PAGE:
For example, I’m going to assume that characters are spreading their Edge boosts around instead of concentrating them all in a single stat. (In practice, I’ll be assuming that your highest Edge will be 1 + ½ your Tier.)

For the purposes of analyzing what characters are really capable of, I’m also going to be bumping up the descriptions of tasks with difficulties of 8+ (for the reasons that I described in Part 1). In practice, we’ll be looking at something like this:

7Impossible without great skill or great effort
8Impossible without great skill or exceptional effort
9A task worthy of tales told for years to come
10A task performed by those who become legends in their own time
11A task worthy of legends that last for lifetimes
12A task that normal humans couldn't consider under any circumstances

(Difficulty 12 is the significant breakpoint here because a person with specialization, the best circumstances in the world, and willing to expend a single level of Effort still couldn’t possibly succeed.)

TIER 1 vs. TIER 3

Our general discussion has gone a long way towards establishing our baseline expectations for a Tier 1 character: They’ve got Edge 1 in one or two ability scores and they’ve got one level of Effort. If we imagined a “Tier 0” character who lacked any Edge or Effort, the Tier 1 guy can last a little longer and can also accomplish things that are a little bit tougher. We might think of him as being just a little bit better than a normal Joe, but the types of things he would consider “normal” or “routine” haven’t really shifted.

Now, let’s compare that starting character with a character who has achieved Tier 3: They’ve got Effort 3 and their high Edge is 3. They’ve probably also picked up at least one specialization.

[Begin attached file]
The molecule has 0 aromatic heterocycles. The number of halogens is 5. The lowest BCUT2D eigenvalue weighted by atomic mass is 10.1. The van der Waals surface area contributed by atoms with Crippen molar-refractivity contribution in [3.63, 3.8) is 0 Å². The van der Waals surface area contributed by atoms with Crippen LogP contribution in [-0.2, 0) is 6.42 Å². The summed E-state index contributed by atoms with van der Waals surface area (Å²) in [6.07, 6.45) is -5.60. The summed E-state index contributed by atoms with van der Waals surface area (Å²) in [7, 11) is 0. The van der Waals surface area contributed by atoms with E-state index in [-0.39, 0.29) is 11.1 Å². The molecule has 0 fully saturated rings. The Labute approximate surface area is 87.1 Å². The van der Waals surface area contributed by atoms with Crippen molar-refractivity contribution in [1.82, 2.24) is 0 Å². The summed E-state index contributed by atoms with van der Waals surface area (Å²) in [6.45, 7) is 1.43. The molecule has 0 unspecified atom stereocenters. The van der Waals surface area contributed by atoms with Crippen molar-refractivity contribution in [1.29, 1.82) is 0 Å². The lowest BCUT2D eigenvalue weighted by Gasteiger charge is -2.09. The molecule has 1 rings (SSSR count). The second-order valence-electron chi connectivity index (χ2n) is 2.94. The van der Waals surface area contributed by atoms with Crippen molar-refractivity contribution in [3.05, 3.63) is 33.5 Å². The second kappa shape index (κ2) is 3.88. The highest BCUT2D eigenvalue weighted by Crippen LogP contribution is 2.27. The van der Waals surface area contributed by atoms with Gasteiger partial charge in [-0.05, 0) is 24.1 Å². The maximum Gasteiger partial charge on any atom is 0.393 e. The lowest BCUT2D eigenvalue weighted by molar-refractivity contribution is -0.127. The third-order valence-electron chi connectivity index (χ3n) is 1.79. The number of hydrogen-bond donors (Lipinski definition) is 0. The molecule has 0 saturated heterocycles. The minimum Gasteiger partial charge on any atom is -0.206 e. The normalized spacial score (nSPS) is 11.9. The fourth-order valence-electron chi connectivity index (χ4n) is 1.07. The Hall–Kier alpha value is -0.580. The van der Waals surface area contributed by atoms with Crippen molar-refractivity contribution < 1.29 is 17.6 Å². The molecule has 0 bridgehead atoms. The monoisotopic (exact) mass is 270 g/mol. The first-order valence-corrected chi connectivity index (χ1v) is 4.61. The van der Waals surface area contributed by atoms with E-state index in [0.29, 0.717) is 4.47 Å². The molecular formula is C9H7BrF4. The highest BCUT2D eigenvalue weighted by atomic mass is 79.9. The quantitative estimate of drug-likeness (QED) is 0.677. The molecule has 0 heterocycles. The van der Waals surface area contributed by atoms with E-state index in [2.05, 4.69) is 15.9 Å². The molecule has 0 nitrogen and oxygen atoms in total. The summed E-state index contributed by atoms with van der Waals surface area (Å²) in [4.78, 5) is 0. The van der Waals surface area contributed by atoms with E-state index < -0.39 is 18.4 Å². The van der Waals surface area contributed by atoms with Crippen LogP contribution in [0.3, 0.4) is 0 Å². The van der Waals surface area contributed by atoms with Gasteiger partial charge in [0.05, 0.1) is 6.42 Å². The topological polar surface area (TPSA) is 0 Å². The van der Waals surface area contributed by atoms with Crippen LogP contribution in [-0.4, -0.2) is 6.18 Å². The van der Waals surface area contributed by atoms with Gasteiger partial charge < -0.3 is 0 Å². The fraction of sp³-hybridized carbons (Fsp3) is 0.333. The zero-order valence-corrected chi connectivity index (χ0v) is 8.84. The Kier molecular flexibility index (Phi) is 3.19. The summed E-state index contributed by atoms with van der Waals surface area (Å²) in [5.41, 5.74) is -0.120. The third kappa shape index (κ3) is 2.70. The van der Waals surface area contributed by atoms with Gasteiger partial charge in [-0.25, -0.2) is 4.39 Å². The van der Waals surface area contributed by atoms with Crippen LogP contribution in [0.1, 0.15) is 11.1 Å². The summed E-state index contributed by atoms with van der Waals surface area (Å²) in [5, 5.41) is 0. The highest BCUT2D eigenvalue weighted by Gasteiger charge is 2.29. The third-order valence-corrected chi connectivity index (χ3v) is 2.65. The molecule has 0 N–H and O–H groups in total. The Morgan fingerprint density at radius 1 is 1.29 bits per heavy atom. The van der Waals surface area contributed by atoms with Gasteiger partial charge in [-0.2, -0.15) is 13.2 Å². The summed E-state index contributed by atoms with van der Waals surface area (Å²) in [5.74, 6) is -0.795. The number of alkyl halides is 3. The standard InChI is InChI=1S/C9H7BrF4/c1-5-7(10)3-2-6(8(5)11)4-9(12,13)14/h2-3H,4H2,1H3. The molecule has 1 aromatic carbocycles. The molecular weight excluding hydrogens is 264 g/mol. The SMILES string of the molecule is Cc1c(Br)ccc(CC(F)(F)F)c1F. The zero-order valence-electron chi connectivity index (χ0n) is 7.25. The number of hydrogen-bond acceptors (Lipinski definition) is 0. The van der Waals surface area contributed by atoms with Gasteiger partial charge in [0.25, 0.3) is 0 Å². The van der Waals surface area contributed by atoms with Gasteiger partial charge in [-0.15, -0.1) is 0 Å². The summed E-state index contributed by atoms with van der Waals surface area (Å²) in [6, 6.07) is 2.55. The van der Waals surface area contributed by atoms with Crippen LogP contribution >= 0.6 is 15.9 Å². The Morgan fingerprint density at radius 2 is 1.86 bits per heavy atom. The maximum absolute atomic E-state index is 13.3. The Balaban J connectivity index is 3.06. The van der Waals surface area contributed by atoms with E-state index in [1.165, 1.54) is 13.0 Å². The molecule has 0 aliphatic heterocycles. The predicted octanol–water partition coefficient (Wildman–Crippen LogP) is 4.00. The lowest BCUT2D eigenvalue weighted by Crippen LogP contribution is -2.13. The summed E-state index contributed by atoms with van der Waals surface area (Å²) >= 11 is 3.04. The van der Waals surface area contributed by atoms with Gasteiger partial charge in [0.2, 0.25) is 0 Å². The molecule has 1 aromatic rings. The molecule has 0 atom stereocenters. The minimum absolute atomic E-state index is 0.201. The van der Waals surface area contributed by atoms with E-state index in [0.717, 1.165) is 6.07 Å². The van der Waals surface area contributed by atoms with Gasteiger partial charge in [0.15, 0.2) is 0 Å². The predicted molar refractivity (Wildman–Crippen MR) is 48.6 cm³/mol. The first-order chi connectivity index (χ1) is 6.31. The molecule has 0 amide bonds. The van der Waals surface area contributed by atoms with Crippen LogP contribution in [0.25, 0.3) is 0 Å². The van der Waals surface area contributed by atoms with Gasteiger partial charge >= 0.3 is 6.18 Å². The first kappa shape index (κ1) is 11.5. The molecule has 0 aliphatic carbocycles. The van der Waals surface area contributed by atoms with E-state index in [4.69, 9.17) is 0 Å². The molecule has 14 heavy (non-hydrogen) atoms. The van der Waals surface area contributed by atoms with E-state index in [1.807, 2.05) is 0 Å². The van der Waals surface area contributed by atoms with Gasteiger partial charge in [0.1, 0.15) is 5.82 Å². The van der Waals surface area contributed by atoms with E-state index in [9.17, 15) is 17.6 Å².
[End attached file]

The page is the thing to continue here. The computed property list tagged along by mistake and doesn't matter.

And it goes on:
The upper limit for this character in general has now become Difficulty 9: “A task worthy of tales told for years to come.” They don’t have to be skilled at it; they don’t need a great set of tools or perfect circumstances. They just focus their Effort on it and they’ll do stuff that people in the local aldeia will still be talking about a decade from now.

In their area of specialization, however, things are obviously even better: Without expending an effort at all, they can achieve things normal people would consider impossible (difficulty 8). Even under the worst conditions (+2 difficulty), they’re still capable of accomplishing stuff that average people would find intimidating under normal conditions.

And their absolute upper limit is even better: Specialization (-2), effort (-3), and a couple of assets (-2) means that they’re already capable of accomplishing difficulty 13 tasks… they’ve already blown the cap off our difficulty scale.

What type of stuff can they succeed at 50% of the time? Well, in general they can succeed at Intimidating tasks (stuff normal people almost never succeed at) 50% of the time by expending effort. If they’re specialized and have favorable conditions, they can achieve the impossible 50% of the time.

Notably, however, the stuff they consider routine doesn’t accelerate as quickly: Instead of just the stuff average people consider routine (difficulty 0 tasks), they also consider stuff people consider simple (difficulty 1 tasks) routine. Perhaps more telling, the “standard” difficulty of the game is now routine for them.

Okay, let’s use our touchstones: Even if these characters aren’t specifically trained at a task, they are capable of crafting any numenera item in the game; they can climb across smooth ceilings; and they are likely to possess knowledge very few people possess. If it’s their specialty, then they possess “completely lost knowledge” and they can do whatever the equivalent of climbing a wall of glass without any equipment is.

TIER 3 vs. TIER 6

So what we’ve rapidly established is that the small numbers of the Numenera system rapidly accumulate huge shifts in power and ability.

A Tier 3 character can generally perform the seemingly impossible and will, in their specialty, be capable of feats that will literally make them legends.

Because that top end already strains our ability to really comprehend what they’re capable of, the big conceptual shift between Tier 3 and Tier 6 is in the routine: With Edge 4 in their specialty, tasks of standard difficulty have become routine. More notably, that which normal people consider difficult they automatically consider simple.